Country in the City

Country Living magazine has a feature each month or so called "Country in the City" and I remember years ago as a CL subscriber, always looking forward to that feature to see typical city dwellings decorated with softly patterned fabrics, large pieces of wood furniture and plates hung on the wall.

These photos have nothing to do with Country Living magazine directly, but the phrase "Country in the City" popped to mind upon seeing these images. The home is an apartment on New York's 3rd Avenue designed by Heiberg Cummings, whom I've posted about before.

There is something about the juxtaposition of antiques with slightly contemporary touches that gets my attention every time, even though I don't like contemporary design.

But, I can say that I admire a skillful contrast of textures, styles and finishes that make not only a beautiful, but also interesting room.
Calla lilies always seem like a contemporary style of flower to me, if there can be such a thing. I always pass them by in the store. They look even more austere paired with this antique silver candle stick.
Maybe I'll give the lilies a try one of these days. I certainly have a few silver (plated!) candlesticks around the house.

The Portrait of a Lady (or two)

I am always intrigued by interiors that feature dramatic portraits from the nineteenth or eighteenth century, with dark backgrounds and serious, dignified looking ladies. I cannot get enough of theses in museums and upon seeing a portrait I have to get up close and see the brush strokes, the thickness of paint, the blending of colors and wonder how the artist was able to paint such realistic flesh tones and capture the richness in the fabrics of the women's dresses.

Lady with a Fan, Francisco De Goya (1746 - 1828)

So, it's only natural that I have started to long for a portrait of my own to hang in my home. Although, I look at some of them and wonder if I could tolerate a pair of inanimate eyes looking at me from all angles of the room. Would this bother me, get on my nerves just a little.....?

Girl with Racket and Shuttlecock, c. 1740, Jean-Baptiste Chardin

......a slight scowl on her face making me uncomfortable, seeming to chastise me for sitting on the couch, eating ice cream and watching TV instead of emptying the dishwasher or vacuuming?

Hanna Voss, Kittery, Maine c. 1795, John Brewster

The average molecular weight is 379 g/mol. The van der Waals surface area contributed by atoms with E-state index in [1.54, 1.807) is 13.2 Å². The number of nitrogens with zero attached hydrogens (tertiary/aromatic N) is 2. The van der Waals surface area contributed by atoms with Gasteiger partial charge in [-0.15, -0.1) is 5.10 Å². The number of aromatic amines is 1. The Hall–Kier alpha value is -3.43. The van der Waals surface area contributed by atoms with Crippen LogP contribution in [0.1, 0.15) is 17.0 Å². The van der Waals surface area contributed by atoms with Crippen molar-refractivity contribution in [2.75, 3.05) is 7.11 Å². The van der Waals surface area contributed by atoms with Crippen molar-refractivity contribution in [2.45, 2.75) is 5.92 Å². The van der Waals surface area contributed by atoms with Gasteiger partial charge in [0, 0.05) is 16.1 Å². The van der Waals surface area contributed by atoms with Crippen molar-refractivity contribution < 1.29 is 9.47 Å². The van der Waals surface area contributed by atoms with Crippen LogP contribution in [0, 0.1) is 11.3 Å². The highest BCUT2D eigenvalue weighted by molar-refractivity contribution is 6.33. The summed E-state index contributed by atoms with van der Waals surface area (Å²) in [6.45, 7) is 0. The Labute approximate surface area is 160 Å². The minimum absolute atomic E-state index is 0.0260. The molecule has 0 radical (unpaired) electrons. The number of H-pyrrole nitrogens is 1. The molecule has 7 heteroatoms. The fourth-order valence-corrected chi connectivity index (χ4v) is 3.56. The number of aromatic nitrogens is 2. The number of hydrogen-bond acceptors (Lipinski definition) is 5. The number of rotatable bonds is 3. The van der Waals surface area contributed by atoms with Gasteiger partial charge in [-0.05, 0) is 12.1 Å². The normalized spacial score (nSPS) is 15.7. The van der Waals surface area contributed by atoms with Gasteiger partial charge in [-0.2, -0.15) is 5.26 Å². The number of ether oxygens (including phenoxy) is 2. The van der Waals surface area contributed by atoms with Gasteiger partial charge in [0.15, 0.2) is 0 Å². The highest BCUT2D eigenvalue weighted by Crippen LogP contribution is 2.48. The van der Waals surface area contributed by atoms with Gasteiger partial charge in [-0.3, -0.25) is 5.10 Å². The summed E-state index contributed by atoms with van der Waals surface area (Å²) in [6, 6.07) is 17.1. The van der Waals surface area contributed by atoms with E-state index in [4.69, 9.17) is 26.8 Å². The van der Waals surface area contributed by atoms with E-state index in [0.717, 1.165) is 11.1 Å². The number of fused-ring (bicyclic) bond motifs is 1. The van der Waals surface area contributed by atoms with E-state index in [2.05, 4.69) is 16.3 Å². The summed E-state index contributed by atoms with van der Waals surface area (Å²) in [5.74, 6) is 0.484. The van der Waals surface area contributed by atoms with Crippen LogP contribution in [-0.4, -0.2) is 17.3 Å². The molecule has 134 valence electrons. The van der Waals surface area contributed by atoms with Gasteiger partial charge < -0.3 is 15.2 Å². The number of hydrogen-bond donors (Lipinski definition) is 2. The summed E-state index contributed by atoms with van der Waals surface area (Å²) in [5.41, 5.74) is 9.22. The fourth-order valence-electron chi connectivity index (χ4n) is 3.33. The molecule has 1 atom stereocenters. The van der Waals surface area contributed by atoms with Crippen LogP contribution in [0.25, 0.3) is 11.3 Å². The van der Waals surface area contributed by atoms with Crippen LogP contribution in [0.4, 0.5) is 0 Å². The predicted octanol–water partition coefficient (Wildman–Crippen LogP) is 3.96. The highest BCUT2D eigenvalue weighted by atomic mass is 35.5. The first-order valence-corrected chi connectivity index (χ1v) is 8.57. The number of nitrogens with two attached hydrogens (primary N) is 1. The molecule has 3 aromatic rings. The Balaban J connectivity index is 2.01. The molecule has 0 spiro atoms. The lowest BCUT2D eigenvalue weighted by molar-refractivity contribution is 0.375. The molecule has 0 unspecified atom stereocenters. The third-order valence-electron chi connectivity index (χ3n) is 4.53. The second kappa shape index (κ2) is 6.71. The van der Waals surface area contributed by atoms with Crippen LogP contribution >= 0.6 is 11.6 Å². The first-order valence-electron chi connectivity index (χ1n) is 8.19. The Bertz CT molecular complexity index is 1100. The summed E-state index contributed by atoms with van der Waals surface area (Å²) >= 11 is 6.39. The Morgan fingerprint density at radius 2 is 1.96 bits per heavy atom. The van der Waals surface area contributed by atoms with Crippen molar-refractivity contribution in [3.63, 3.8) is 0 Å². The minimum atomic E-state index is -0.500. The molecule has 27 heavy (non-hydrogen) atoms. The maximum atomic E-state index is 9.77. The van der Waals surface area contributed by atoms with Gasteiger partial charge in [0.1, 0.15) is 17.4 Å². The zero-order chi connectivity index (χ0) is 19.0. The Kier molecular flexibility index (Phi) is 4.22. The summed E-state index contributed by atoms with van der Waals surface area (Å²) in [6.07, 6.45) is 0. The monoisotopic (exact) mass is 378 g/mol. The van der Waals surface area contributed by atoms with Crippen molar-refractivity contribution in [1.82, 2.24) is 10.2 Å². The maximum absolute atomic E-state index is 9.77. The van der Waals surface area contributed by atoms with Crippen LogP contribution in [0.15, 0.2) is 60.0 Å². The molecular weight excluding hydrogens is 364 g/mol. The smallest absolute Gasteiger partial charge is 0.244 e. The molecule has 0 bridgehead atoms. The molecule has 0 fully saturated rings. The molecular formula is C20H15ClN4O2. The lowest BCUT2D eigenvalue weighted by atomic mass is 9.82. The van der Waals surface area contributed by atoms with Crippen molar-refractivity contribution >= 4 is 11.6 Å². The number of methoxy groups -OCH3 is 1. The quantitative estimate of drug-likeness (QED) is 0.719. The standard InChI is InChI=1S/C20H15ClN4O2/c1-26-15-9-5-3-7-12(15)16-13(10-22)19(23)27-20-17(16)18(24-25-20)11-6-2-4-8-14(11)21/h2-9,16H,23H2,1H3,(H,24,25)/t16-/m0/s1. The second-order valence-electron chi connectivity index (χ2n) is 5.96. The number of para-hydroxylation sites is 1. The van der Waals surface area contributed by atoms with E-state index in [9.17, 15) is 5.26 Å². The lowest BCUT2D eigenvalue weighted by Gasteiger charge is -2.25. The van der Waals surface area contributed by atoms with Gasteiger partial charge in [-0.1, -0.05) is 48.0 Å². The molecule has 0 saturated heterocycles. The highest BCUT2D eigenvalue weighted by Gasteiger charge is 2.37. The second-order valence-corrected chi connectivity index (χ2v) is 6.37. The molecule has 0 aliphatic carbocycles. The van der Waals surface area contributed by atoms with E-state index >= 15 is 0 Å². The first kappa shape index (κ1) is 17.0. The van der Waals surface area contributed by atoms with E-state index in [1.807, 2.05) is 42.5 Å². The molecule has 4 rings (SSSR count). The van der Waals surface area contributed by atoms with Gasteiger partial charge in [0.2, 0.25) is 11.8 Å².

Or, would I just get accustomed to her and appreciate the chance to look at a beautiful painting everyday.

Portrait of Emily Rush, James Peale

Mind you, our family has no ancestral portraits lying around, being handed down from generation to generation--just the usual collection of old black and white family photos with names and dates scribbled on the back in pencil and a few with no names and dates at all.

Portrait of Madame Regnault De Saint-Jean D'Angely (1775 - 1857), Francois Gerard

Which means I'd have to buy a reproduction portrait (okay, fake) within my budget of a complete stranger to hang in my home. Although, if doing so gives me the chance to appreciate beautiful art, why not?

Please leave a comment with your opinion of buying reproduction art. I'm curious as to what the consensus is out there!

All images

Antique Vanities in the Bathroom

Although we all know that trends come and go, one of the few that I will never tire of is antique chests and bureaus turned into bathroom vanities. They add warmth to what can be a cold, hard space and even though fitting the sink requires the loss of the top drawer, the remaining drawers provide ample storage space.
Orrick & Company
This vanity is one of my favorites, featured with an antique gilt mirror and sconces. Something like this could turn a boring bathroom in a new home into a pretty room.
Southern Accents
I recently discovered this photo in an old issue of Southern Accents magazine (January-February 2001) and it still looks fresh. It's featured in a home designed by Amelia Handegan.

Sarah Richardson Design
The round somewhat contemporary mirror provides contrast to this antique vanity.

Sarah Richardson Design

A close-up of a mahogany chest of drawers. This style is common in both antiques and reproductions. I've seen many in antique and second-hand shops over the years and the reproductions are fairly inexpensive.

Sarah Richardson Design
A long sideboard topped with a marble counter top plus crystal sconces, crystal chandlier and Farrow & Ball wallpaper add elegance to this bathroom.

Orrick & Company
A country pine dresser is topped by a driftwood mirror. Obviously, you don't need me to tell you that this would be fun in a beach or summer house, but I've said it anyway!